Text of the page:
OnePlus, a Chinese Android phone brand announced in early this year that has drawn much attention in China and overseas, is building a team to develop a customized Android system, just like many other Chinese Android phone makers such as Xiaomi do.

The in-house developed system will be loaded in the future models by the company sold in the mainland China. Its first flagship model OnePlus One, launched in April, came with Color OS, the custom Android system developed by OPPO (where OnePlus team were from) for mainland China users, and CyanogenMod (CM), an open source Android-based system, for overseas consumers. The company said their future phones for overseas market will still be with CM.

Xiaomi, one of the fastest-growing Android phone brands in China, made it clear from early on that Android phone and other hardware products would be only one of its businesses. MIUI, the custom Android system pre-loaded in Xiaomi hardware products and available for free download, and the Internet services carried by MIUI would be as important as, if not more important than, the hardware business.

One week ago Lei Jun, CEO of Xiaomi, announced that MIUI had reached 65 million users, with more than 50 million gained through the phone sales and the rest installed in Android phones of other brands. Now MIUI is compatible with more than 200 Android phone models, with some 50 ported by the company while the majority by third-party developers. The company would take care of big brands such as Samsung. OnePlus said they wanted to make OnePlus compatible with MIUI, but so far it hasn’t happened.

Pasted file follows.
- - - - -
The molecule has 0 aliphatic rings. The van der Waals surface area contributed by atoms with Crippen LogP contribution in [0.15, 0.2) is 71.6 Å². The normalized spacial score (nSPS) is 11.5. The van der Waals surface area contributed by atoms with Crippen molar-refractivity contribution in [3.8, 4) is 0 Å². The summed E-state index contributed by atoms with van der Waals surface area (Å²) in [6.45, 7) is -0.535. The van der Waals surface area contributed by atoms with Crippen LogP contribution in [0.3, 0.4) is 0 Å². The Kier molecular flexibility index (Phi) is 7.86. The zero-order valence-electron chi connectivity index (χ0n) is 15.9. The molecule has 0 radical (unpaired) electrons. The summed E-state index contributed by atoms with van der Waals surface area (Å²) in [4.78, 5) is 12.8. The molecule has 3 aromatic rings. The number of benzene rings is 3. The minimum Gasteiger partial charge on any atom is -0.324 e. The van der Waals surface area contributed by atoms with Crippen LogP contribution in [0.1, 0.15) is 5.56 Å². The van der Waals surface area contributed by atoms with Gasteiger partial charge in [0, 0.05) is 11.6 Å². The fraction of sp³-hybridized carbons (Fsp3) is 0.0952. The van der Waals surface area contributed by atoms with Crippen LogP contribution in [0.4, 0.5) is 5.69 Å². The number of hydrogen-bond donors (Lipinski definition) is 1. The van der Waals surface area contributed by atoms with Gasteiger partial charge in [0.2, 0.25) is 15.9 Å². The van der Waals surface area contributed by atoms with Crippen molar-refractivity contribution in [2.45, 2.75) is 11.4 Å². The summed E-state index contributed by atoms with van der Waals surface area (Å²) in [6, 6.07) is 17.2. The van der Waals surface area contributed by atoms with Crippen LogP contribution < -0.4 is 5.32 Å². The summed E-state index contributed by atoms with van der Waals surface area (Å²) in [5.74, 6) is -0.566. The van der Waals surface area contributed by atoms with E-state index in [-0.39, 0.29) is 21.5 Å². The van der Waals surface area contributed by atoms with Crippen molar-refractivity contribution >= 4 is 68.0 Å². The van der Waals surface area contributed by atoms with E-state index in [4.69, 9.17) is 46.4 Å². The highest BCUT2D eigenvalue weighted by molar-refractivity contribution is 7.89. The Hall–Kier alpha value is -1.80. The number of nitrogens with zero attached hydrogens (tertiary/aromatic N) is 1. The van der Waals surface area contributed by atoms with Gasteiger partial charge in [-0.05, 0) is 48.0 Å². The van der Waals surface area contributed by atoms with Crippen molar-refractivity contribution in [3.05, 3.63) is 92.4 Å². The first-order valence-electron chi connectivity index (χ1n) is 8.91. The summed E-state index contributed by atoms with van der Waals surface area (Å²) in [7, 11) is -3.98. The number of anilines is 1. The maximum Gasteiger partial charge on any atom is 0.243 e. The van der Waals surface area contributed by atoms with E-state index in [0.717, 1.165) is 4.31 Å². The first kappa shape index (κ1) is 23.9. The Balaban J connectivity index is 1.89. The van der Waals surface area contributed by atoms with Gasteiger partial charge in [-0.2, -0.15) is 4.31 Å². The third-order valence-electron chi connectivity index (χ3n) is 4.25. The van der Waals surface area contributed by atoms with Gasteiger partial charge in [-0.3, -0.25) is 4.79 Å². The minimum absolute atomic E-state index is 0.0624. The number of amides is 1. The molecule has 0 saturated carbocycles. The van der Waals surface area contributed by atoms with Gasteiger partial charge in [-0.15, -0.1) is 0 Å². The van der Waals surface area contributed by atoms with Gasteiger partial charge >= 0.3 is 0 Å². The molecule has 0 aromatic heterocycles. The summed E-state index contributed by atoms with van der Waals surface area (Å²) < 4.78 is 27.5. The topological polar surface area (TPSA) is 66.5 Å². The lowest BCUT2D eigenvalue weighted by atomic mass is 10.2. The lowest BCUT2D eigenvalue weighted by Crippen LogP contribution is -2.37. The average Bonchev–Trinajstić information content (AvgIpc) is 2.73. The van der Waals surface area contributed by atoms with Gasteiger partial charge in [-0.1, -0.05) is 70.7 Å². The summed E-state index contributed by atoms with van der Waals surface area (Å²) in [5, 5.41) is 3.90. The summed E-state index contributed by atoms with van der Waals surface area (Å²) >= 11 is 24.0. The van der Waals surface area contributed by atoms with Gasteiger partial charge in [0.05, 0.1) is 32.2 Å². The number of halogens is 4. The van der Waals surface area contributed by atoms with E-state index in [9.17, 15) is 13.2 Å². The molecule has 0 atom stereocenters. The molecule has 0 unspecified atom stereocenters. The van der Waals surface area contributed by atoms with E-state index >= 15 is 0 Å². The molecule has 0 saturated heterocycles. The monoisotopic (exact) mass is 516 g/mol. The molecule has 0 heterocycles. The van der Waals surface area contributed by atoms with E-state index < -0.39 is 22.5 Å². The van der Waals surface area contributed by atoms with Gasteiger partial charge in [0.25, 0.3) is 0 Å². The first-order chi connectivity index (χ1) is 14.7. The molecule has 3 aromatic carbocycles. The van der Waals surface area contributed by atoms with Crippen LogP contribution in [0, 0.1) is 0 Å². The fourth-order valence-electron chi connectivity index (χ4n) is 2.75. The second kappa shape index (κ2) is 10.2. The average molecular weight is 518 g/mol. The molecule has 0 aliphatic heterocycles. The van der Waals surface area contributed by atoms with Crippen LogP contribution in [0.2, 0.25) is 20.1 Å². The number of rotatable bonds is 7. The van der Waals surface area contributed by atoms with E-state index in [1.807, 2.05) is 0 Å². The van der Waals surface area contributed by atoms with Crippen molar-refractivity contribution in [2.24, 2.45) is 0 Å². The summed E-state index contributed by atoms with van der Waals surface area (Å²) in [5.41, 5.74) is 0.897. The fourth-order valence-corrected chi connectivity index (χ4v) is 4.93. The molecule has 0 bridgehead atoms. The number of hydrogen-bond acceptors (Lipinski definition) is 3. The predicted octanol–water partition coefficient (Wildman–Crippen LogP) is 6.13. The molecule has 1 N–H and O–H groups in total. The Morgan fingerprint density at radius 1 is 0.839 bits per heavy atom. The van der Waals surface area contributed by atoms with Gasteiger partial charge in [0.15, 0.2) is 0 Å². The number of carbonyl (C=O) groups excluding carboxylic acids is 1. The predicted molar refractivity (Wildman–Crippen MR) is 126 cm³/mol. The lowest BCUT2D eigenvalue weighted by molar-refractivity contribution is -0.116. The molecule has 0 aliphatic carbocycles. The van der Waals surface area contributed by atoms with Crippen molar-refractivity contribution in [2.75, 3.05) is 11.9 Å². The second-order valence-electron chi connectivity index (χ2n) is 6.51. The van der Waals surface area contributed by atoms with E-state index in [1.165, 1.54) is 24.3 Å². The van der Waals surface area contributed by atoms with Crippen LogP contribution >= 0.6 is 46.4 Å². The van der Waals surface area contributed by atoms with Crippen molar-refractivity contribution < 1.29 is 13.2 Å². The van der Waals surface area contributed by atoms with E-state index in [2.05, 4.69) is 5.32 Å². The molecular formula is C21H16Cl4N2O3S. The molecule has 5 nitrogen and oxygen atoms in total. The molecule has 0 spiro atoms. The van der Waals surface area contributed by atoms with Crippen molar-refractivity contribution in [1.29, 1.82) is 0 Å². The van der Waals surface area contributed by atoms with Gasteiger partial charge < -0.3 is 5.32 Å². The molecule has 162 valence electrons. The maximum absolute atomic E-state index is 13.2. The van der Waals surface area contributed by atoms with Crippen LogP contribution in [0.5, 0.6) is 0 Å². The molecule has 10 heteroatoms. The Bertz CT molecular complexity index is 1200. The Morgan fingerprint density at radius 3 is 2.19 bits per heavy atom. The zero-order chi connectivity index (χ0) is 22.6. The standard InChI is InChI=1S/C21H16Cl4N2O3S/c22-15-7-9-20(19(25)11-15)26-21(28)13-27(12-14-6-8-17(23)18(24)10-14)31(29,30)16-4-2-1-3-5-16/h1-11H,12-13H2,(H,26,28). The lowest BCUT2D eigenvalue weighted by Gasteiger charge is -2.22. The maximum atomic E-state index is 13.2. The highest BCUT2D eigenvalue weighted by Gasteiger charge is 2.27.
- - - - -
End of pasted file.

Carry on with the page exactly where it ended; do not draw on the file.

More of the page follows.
The Xiaomi app store, the default one in MIUI, announced 5 billion downloads earlier this month and now is one of the top Android app stores in China, together with Baidu’s 91, Qihoo’s, Tencent’s and Wandoujia.

Xiaomi has been monetizing the MIUI user base and traffic generated through advertising, search marketing, paid apps/services. And I heard that the revenues from MIUI had been growing fast.

Most brand Android phone makers in China would develop a customized system for their products. Some are for offering a customized experience to Chinese users or a better design. And some have made some pocket money by taking revenue shares from pre-installs of third-party apps/services or revenue shares from third parties. But none has manipulated the operating system to this far or has so many ready revenue sources.

MIUI is introducing all types of online or offline services to be the default choices. Xiaomi said it’s for providing a better experience for users. But for outsiders like me, it seems also for controlling all kinds of services, and then share revenues or take commissions, with those services.

Tracey Xiang is Beijing, China-based tech writer. Reach her at

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